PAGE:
The International Criminal Court: Contemporary Challenges and Reform Proposals is a collection of essays by prominent international criminal law commentators, responsive to questions of interest to the Office of the Prosecutor of the International Criminal Court.

Topics include:
- Sexual and Gender-Based Violence: Obtaining Evidence
- Outreach: Challenges Communicating with Victims, Witnesses, and Others
- ICC State Party Withdrawals
- Measuring the ICC’s Performance
- The Crime of Aggression: Scope and Anticipated Difficulties
- The Rome Statute at Twenty: Reform Proposals
Author: Joseph Powderly
In Judges and the Making of International Criminal Law Joseph Powderly explores the role of judicial creativity in the progressive development of international criminal law. This wide-ranging work unpacks the nature and contours of the international criminal judicial function. Employing empirical, theoretical, and doctrinal methodologies, it interrogates the profile of the international criminal bench, judicial ethics, and the interpretative techniques that judges have utilized in their efforts to progressively develop international criminal law.
Drawing on the work of Hersch Lauterpacht, it proposes a conception of the international criminal judicial function that places judicial creativity at its very heart. In doing so it argues that international criminal judges have a central role to play in ensuring that modern international criminal law continues to adapt to a volatile global environment, where accountability for crimes that shock the conscience of humanity is as much needed as at any moment in recent history.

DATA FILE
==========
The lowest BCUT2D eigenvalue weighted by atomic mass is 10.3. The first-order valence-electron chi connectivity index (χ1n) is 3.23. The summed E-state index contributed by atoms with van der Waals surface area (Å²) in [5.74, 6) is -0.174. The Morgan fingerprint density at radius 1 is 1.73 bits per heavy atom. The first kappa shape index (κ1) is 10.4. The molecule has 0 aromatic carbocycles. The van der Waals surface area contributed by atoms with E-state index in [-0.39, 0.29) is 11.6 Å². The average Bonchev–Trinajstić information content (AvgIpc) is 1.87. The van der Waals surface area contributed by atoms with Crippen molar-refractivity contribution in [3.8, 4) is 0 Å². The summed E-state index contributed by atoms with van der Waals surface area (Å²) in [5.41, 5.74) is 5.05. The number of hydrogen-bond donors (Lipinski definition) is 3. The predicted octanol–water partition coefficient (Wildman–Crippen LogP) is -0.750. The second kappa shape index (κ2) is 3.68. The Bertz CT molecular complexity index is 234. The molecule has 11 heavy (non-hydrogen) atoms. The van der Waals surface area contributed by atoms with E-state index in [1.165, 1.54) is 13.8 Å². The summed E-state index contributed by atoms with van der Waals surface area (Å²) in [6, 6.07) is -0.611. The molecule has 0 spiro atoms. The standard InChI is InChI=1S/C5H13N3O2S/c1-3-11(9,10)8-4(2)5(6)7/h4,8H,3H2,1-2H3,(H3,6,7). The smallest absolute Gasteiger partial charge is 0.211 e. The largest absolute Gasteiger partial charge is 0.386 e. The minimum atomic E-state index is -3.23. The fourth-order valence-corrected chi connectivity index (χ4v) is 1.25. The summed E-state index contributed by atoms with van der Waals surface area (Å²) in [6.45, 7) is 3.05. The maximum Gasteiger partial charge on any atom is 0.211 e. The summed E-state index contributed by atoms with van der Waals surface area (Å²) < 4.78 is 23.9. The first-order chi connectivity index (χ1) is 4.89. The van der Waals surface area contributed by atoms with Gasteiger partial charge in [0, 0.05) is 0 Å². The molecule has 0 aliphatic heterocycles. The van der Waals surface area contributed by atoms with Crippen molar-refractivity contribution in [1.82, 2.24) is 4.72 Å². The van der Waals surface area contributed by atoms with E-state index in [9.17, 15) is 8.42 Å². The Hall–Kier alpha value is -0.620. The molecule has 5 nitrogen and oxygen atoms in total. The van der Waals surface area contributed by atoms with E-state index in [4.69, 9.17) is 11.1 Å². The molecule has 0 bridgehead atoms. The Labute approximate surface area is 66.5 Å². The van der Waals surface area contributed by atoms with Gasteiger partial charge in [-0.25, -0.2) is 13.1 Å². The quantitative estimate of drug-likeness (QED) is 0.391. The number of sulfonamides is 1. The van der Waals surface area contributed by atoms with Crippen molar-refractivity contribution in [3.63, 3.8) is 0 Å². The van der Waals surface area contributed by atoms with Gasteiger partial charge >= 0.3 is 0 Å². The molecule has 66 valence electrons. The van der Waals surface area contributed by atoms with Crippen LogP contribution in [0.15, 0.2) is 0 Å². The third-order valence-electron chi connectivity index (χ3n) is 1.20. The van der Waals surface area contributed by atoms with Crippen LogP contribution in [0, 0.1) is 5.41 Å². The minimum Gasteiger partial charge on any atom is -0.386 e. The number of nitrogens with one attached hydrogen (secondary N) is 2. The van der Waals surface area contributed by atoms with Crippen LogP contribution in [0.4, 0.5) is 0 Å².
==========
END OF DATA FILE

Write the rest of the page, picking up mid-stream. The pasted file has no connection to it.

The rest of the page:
On 21 March 2016 Trial Chamber iii of the International Criminal Court unanimously convicted the former Vice-President of the Democratic Republic of the Congo, Jean-Pierre Bemba Gombo, on the basis of the doctrine of command responsibility for crimes against humanity and war crimes committed by troops under his command in the Central African Republic from 2002 to 2003. On 8 June 2018 however, the Appeals Chamber reversed the judgment and acquitted Bemba of all charges. The Appeals Chamber held that the Trial Chamber erred in finding that Bemba failed to take all necessary and reasonable measures to prevent and repress crimes committed by his subordinates as contemplated in Article 28(a)(ii) of the Rome Statute. This article evaluates the meaning of “all necessary and reasonable measures” in the context of command responsibility and considers whether Bemba met this threshold in order to avoid incurring criminal responsibility under Article 28(a)(ii).

In: International Criminal Law Review
Author: Luke Moffett